Nikki Giovanni On Being
Legendary poet Nikki Giovanni joins host Krista Tippett for a conversation on the syndicated National Public Radio program On Being, wherein they discuss politics, spirituality, and the stars. Tippett prefaces their discussion explaining, "Today, Nikki Giovanni is a self-proclaimed space freak and a delighted elder, an adored voice to hip-hop artists and the new forms of social change this generation is creating." Yes! From there:
Ms. Tippett: You’re enjoying being in your 70s, I sense.
Ms. Giovanni: I do. I recommend it. [laughs] I do. I love it.
Ms. Tippett: And I love how you are just continuing to wrestle and change your mind, and your vision is just constantly evolving.
Ms. Giovanni: But everybody’s is. The only difference between me and most people is that I’m not afraid to talk about it. [laughs]
Ms. Tippett: One of the most striking things that just jumped out at me, all the way through your writing and writing about you and all the way to the latest volume of poetry you published in 2013 is how from the very beginning, you were held and cherished and taught by courageous, loving women. [laughs] Your mother — you were named — your first name is Yolande, so you were kind of named after…
Ms. Giovanni: Yeah, it used to be. When Mommy passed, I had it legally changed to Nikki, just because that’s what everybody knows me. I would’ve never done it when Mommy was here, because I wouldn’t want her to think I didn’t want to carry her name. I’m Yolande, Jr.
Ms. Tippett: I see, yeah. And so how old were you when you changed your name legally, then?
Ms. Giovanni: Mommy’s been dead ten years, so I was 62, something like that. 63 years old.
Ms. Tippett: And how do you say your grandmother’s name? Louvenia, Louvenia?
Ms. Giovanni: Louvenia.
Ms. Tippett: Louvenia.
Ms. Giovanni: But everybody actually calls her Emma Lou.
Ms. Tippett: Emma Lou, OK. Emma Louvenia Watson. Also, that you were all, it sounds like, foodies before the name, the word had been invented.
Ms. Giovanni: Oh, definitely. Grandmother was a foodie, and Grandmother’s friends were foodies. And, of course, I ended up living with Grandmother — not “ended up,” but was fortunate to live with Grandmother. So Mommy was a good cook, because she was Grandmother’s daughter, and my Aunt Ann was a good cook. Living with Grandmother, I learned all of their tricks. My favorite was, of course, her greens. And I’m still, still, still working on that, because making greens is one of life’s difficulties. It looks like you just clean them and stuff. Well, Mommy — well, and Grandmother, too, you pull the stems, and then you tie the stems, and you put the leaves in, and you use the stems to flavor, and then you pull it out. And so she was very good at that.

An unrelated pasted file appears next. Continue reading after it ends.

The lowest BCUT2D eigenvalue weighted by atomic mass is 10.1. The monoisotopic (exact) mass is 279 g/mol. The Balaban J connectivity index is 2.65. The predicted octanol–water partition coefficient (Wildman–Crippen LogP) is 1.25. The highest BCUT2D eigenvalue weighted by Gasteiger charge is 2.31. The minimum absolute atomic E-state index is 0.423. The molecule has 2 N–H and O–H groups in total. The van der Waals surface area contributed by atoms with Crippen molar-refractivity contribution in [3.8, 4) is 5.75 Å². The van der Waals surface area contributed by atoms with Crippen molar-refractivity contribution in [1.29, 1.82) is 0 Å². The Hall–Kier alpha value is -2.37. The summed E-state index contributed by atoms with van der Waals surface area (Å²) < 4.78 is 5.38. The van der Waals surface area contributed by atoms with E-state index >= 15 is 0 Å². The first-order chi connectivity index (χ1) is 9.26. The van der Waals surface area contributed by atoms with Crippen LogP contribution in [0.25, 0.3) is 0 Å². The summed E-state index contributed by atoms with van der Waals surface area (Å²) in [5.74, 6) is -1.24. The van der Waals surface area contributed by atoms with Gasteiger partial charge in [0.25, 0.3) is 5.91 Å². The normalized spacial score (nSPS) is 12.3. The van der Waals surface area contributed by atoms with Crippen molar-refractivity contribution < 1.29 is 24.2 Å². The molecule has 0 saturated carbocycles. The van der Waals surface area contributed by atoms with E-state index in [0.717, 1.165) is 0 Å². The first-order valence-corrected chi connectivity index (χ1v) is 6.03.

But the other thing I was laughing — and I’m laughing about this — you didn’t ask me about this, but in Grandmother’s day, you used to go to the market, and you bought a live chicken. Actually, Grandpapa did the marketing. And he would bring it home, and they’d put it in the backyard. And then, Grandmother would go out Saturday morning and wring its neck. [laughs] But you learn to do that, and I guess I have learned, too — it’s something that I’m dealing with on another kind of level. But for something to live, something else usually dies. There’s a transition. It’s not something I would’ve been able even to say to you even 50 years ago, in my 20s, I wouldn’t have. It’s really — it’s been interesting.
Listen to their complete conversation, or continue reading the transcript at On Being.